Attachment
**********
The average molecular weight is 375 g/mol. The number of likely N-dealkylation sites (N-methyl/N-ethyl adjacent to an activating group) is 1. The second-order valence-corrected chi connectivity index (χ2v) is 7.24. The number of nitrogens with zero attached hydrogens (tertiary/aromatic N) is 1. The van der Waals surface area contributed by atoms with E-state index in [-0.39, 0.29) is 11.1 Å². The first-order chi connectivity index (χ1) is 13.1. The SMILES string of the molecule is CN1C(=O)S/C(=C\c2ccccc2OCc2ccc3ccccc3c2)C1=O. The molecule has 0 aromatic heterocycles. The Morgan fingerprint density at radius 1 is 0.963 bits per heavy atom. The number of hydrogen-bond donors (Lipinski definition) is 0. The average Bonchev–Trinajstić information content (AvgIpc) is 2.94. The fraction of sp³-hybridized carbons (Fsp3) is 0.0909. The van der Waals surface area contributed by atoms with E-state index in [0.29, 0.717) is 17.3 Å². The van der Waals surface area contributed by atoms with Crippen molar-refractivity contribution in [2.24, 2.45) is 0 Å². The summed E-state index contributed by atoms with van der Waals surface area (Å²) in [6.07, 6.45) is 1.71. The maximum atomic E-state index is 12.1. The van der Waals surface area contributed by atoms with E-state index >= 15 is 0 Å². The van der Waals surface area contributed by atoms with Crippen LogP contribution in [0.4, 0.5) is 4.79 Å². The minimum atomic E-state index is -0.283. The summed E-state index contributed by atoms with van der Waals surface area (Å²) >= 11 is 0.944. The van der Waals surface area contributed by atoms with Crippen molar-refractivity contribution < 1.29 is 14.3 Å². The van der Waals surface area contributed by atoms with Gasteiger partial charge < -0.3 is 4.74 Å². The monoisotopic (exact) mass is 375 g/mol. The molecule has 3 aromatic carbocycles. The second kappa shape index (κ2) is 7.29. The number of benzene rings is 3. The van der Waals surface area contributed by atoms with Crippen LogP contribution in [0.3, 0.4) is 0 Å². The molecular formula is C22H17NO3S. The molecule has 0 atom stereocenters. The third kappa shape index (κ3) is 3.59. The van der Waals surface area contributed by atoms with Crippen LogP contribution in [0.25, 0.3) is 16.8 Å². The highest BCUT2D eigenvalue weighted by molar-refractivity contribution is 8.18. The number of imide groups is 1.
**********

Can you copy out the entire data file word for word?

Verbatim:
The average molecular weight is 375 g/mol. The number of likely N-dealkylation sites (N-methyl/N-ethyl adjacent to an activating group) is 1. The second-order valence-corrected chi connectivity index (χ2v) is 7.24. The number of nitrogens with zero attached hydrogens (tertiary/aromatic N) is 1. The van der Waals surface area contributed by atoms with E-state index in [-0.39, 0.29) is 11.1 Å². The first-order chi connectivity index (χ1) is 13.1. The SMILES string of the molecule is CN1C(=O)S/C(=C\c2ccccc2OCc2ccc3ccccc3c2)C1=O. The molecule has 0 aromatic heterocycles. The Morgan fingerprint density at radius 1 is 0.963 bits per heavy atom. The number of hydrogen-bond donors (Lipinski definition) is 0. The average Bonchev–Trinajstić information content (AvgIpc) is 2.94. The fraction of sp³-hybridized carbons (Fsp3) is 0.0909. The van der Waals surface area contributed by atoms with E-state index in [0.29, 0.717) is 17.3 Å². The van der Waals surface area contributed by atoms with Crippen molar-refractivity contribution in [2.24, 2.45) is 0 Å². The summed E-state index contributed by atoms with van der Waals surface area (Å²) in [6.07, 6.45) is 1.71. The maximum atomic E-state index is 12.1. The van der Waals surface area contributed by atoms with E-state index >= 15 is 0 Å². The van der Waals surface area contributed by atoms with Crippen LogP contribution in [0.4, 0.5) is 4.79 Å². The minimum atomic E-state index is -0.283. The summed E-state index contributed by atoms with van der Waals surface area (Å²) >= 11 is 0.944. The van der Waals surface area contributed by atoms with Crippen molar-refractivity contribution < 1.29 is 14.3 Å². The van der Waals surface area contributed by atoms with Gasteiger partial charge < -0.3 is 4.74 Å². The monoisotopic (exact) mass is 375 g/mol. The molecule has 3 aromatic carbocycles. The second kappa shape index (κ2) is 7.29. The number of benzene rings is 3. The van der Waals surface area contributed by atoms with Crippen LogP contribution in [0.3, 0.4) is 0 Å². The molecular formula is C22H17NO3S. The molecule has 0 atom stereocenters. The third kappa shape index (κ3) is 3.59. The van der Waals surface area contributed by atoms with Crippen LogP contribution in [0.25, 0.3) is 16.8 Å². The highest BCUT2D eigenvalue weighted by molar-refractivity contribution is 8.18. The number of imide groups is 1.